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Nevada U.S. Sen. Rosen introduces U.S. mental health support bill

Las Vegas Sun - 6/23/2022

Jun. 23—U.S. Sens. Jacky Rosen, D-Nev., and Bill Cassidy, R-La., introduced federal legislation today aiming to expand mental health training access for teachers so they can better recognize mental health disorders in youth across the country.

The Expanding Access to Mental Health Training Act will reauthorize and improve the Substance Abuse and Mental Health Services Administration's mental health awareness training grant program, which would expire this year without Congressional action, Rosen's office said in a statement.

The Mental Health Awareness Training (MHAT) program provides grant funding to states, local governments, tribes and nonprofits to train teachers, first responders, law enforcement officials and veterans to recognize and respond to youth mental and behavioral health disorders, according to Rosen's office.

"As we've seen in communities all across Nevada and our country, the pandemic has only exacerbated the existing mental health crisis," said Rosen, who is a member of the Senate Health, Education, Labor and Pensions Committee, in the statement.

"It is often our teachers and first responders who first meet youth facing a mental health crisis, and that is why we must ensure they have the necessary training and resources to respond and support those in need," Rosen continued. "This program is critical, and we must work to reauthorize and enhance it."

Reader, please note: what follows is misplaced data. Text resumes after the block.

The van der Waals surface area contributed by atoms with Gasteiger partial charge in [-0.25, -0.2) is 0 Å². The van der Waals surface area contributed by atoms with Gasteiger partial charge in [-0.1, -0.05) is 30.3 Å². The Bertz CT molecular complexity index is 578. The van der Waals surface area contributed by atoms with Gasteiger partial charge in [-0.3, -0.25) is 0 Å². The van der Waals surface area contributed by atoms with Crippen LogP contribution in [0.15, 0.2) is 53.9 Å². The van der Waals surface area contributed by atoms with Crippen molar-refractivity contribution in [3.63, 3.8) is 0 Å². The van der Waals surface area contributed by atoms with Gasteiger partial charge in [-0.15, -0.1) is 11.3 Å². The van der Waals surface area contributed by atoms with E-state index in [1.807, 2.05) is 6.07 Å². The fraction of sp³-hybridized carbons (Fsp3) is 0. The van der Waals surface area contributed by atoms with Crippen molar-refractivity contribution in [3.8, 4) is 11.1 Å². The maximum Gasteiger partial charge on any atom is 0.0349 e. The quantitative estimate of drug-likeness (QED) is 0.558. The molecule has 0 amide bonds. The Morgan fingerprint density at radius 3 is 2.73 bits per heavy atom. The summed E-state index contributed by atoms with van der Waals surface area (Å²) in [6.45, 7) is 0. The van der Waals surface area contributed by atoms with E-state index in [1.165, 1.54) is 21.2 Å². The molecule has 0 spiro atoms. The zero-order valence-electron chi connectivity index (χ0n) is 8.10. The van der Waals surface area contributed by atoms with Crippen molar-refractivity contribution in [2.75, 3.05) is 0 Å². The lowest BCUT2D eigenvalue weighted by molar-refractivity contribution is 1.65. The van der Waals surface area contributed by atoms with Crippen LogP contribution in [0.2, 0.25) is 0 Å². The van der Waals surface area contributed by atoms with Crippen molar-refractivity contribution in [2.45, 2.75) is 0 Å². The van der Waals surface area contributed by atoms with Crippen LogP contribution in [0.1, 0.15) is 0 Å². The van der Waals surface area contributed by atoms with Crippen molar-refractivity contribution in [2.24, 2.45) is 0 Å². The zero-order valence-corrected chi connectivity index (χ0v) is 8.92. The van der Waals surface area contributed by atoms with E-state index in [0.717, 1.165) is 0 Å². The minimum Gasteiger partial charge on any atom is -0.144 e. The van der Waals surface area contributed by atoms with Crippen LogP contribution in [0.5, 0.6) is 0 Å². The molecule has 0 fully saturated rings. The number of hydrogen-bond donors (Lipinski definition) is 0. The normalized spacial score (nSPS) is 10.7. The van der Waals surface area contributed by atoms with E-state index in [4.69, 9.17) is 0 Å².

Kim Young, CEO of the Children's Cabinet, said in the statement that the mental health training act has allowed the children's cabinet, a nonprofit organization that provides free programs and services to children and their families, to offer free workshops and teach parents, mentors, teachers, coaches and others on how to help a child experiencing a mental health challenge.

"The Children's Cabinet supports, and urges, the reauthorization of the Mental Health Awareness Training Grants program as it provides critical training opportunities for people to be able to understand suicide and depression warning signs and make appropriate referrals," Young stated. The grants "have the ability to educate, create awareness and save lives."

The Nye Communities Coalition also was a MHAT grantee when the pandemic started, said Stacy Smith, CEO of the Nye Communities Coalition.

"This grant allowed us to ease the stress COVID put upon our community," Smith said in a statement. "This bill will provide the resources that communities need to help our children, families, adults, and seniors manage their emotional and mental health."


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